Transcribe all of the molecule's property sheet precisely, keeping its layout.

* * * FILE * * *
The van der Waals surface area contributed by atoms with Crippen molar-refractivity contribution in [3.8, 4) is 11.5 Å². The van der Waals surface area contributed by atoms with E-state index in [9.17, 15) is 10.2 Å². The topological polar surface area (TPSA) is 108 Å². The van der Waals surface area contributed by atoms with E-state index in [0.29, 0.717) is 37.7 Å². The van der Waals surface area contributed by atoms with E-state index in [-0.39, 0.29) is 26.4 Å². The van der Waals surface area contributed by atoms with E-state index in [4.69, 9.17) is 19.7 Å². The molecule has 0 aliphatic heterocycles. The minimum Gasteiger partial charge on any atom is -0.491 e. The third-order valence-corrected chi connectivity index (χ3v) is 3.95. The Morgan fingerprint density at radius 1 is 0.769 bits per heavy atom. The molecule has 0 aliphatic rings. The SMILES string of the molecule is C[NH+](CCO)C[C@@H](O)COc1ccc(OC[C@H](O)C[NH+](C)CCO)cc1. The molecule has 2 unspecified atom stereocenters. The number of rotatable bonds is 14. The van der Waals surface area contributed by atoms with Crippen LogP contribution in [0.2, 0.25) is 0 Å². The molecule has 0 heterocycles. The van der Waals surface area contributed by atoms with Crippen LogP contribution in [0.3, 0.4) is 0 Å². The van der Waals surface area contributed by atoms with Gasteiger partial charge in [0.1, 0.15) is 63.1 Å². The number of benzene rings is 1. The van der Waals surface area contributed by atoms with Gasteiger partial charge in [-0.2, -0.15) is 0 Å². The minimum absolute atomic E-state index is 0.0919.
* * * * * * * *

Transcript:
The van der Waals surface area contributed by atoms with Crippen molar-refractivity contribution in [3.8, 4) is 11.5 Å². The van der Waals surface area contributed by atoms with E-state index in [9.17, 15) is 10.2 Å². The topological polar surface area (TPSA) is 108 Å². The van der Waals surface area contributed by atoms with E-state index in [0.29, 0.717) is 37.7 Å². The van der Waals surface area contributed by atoms with E-state index in [-0.39, 0.29) is 26.4 Å². The van der Waals surface area contributed by atoms with E-state index in [4.69, 9.17) is 19.7 Å². The molecule has 0 aliphatic heterocycles. The minimum Gasteiger partial charge on any atom is -0.491 e. The third-order valence-corrected chi connectivity index (χ3v) is 3.95. The Morgan fingerprint density at radius 1 is 0.769 bits per heavy atom. The molecule has 0 aliphatic rings. The SMILES string of the molecule is C[NH+](CCO)C[C@@H](O)COc1ccc(OC[C@H](O)C[NH+](C)CCO)cc1. The molecule has 2 unspecified atom stereocenters. The number of rotatable bonds is 14. The van der Waals surface area contributed by atoms with Crippen LogP contribution in [0.2, 0.25) is 0 Å². The molecule has 0 heterocycles. The van der Waals surface area contributed by atoms with Crippen LogP contribution in [0.3, 0.4) is 0 Å². The van der Waals surface area contributed by atoms with Gasteiger partial charge in [0.1, 0.15) is 63.1 Å². The number of benzene rings is 1. The van der Waals surface area contributed by atoms with Gasteiger partial charge in [-0.2, -0.15) is 0 Å². The minimum absolute atomic E-state index is 0.0919.